Trial begins tomorrow for Sulaiman Abu Ghaith, a son-in-law of Osama bin Laden. The "spokesman" for Al-Qaida is charged with conspiracy to kill United States nationals, conspiracy to provide material support and resources to terrorists and providing material support and resources to terrorists.
The Government claims that prior to 9/11, he urged others to swear an oath of allegiance to Osama bin Laden and told Osama he would help him by giving speeches and appearing in al Qaeda propaganda for the purpose of recruiting additional al Qaeda personnel. It claims that Osama bin Laden sought a meeting with him on 9/11, and that after 9/11, he made speeches and videos in support of al Qaida. It also claims he had advance knowledge of Richard Reid's shoe bomb attempt and made speeches supporting it, which the Government claims, amounts to providing material support to terrorists.
Abu Ghaith, prior to his arrest, was an Iman and high school religion teacher. [More...]
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Who is looking forward to the Oscars?
To Oscar Pistorius' Trial?
To the next story on Chapo Guzman and our failed war on drugs?
If those don't entice you, please pick a topic that interests you. This is an open thread.
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There's an interesting article in the New York Review of Books on the arrest of Joaquin "El Chapo" Guzman. In one portion, it explores alternative theories of his arrest:
Many now believe that Chapo voluntarily turned himself in, that the commandos who went through the building at four in the morning, according to witnesses, were there simply to guarantee the operation’s safety while all the appropriate contracts and agreements were signed, that Emma Coronel was there to say good-bye.
This version does not attempt to explain why Guzmán would feel like ending his life at large, with the prospect of a lifetime of solitary confinement in a US prison before him, but there are many other views about how and why Guzmán was snared.
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Congrats to Jerry Lefcourt and Bill Aronwald, defense lawyers for Kerry Kennedy, for the acquittal today on charges of drugged driving. The jury deliberated for one hour.
On July 13, 2012, she drove her Lexus S.U.V. erratically after swallowing Zolpidem, a generic form of the sleep medication Ambien. She sideswiped a tractor-trailer on a highway in Westchester County before she was found, slumped over her steering wheel, her car stalled on a local road.
Ms. Kennedy has maintained that she took the pill accidentally, mistaking it for medication she took for a thyroid condition. She testified on Wednesday that she did not realize her mistake until well after the accident.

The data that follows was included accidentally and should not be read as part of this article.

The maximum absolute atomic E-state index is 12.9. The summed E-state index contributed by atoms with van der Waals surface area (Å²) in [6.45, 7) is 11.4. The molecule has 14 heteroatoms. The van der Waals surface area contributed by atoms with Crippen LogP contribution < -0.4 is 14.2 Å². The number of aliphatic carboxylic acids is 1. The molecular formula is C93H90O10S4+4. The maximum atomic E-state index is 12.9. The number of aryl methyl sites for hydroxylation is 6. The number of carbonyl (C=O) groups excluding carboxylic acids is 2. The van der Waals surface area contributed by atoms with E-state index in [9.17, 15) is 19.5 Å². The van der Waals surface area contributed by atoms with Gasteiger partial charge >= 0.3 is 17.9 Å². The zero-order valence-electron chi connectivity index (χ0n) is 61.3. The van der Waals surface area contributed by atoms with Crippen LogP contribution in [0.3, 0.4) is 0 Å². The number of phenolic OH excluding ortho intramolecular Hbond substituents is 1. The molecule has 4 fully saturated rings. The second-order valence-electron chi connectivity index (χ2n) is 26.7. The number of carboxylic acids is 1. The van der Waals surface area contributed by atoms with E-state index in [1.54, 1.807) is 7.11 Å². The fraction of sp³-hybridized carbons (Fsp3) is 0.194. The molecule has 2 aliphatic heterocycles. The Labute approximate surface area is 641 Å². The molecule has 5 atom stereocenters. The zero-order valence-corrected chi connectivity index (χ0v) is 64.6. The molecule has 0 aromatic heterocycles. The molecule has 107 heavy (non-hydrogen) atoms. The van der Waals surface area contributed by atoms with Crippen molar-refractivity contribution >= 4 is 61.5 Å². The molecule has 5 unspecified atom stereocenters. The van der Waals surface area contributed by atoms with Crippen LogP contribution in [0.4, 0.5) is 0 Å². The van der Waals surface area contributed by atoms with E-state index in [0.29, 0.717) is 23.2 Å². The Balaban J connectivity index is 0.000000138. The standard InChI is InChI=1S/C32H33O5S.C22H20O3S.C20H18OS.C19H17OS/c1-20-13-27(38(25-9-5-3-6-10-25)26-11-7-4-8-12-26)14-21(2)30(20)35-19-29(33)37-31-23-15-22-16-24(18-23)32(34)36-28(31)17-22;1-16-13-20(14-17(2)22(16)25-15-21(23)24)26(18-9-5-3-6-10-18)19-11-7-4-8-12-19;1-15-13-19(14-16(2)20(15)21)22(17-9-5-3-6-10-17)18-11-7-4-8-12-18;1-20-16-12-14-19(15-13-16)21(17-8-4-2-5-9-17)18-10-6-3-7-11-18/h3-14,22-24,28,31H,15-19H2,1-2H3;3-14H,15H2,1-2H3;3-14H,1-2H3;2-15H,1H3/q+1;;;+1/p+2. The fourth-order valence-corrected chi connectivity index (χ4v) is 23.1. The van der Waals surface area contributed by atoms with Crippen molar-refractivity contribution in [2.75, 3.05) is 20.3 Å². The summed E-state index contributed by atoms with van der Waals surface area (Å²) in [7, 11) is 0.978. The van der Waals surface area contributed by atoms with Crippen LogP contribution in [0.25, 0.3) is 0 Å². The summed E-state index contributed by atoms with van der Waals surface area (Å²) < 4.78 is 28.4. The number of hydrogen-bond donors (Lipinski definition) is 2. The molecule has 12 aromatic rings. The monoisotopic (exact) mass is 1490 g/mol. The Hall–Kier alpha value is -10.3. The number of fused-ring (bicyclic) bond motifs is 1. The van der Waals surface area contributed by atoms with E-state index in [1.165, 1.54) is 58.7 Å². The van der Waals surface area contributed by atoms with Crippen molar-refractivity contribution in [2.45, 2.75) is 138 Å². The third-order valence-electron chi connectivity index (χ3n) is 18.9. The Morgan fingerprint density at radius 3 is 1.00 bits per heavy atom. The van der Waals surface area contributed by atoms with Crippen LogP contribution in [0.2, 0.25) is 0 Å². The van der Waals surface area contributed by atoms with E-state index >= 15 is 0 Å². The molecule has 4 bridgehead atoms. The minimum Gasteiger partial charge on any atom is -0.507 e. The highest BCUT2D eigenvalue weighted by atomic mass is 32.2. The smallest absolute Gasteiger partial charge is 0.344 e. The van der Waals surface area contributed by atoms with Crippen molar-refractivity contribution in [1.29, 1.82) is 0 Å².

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Attorney General Eric Holder went to the hospital today after feeling faint and short of breath.
Schapelle Corby's first words after release revealed in interview that will air Sunday in Australia.
Alfredo Vasquez-Hernandez, one of the two defendants set for trial in May in the Jesus Vicente Zambada-Niebla case, will plead guilty without a plea agreement next week. His lawyer says it has nothing to do with capturing "El Chapo" Guzman. The second says he's likely to plead as well.
It's a court day for me, here's an open thread for you.
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Oscar Pistorius goes on trial Monday in South Africa for the killing of his girlfriend and illegal possession of ammunition. Yesterday, a judge ruled parts of the trial will be televised and live audio will be provided for all of it.
The trial will take place in the North Gauteng High Court in Pretoria.
Eyewitness News, eNCA and MultiChoice are launching a 24 hour Oscar trial channel on Sunday.
The televised portions include opening and closing arguments and the state's witnesses. Oscar's testimony, and the testimony of his witnesses will only be available on audio. [More...]
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I'm really glad the Voice is back.
What I'm really looking forward to is El Capo 3 which begins in March on MundoFox. Since Xfinity doesn't offer MundoFox in Denver (it's only available over the air), I had to get an antenna. The first one brought in 40 channels but no MundoFox. The second one, an RCA that cost $30, brought in 50 channels, including MundoFox. [More...]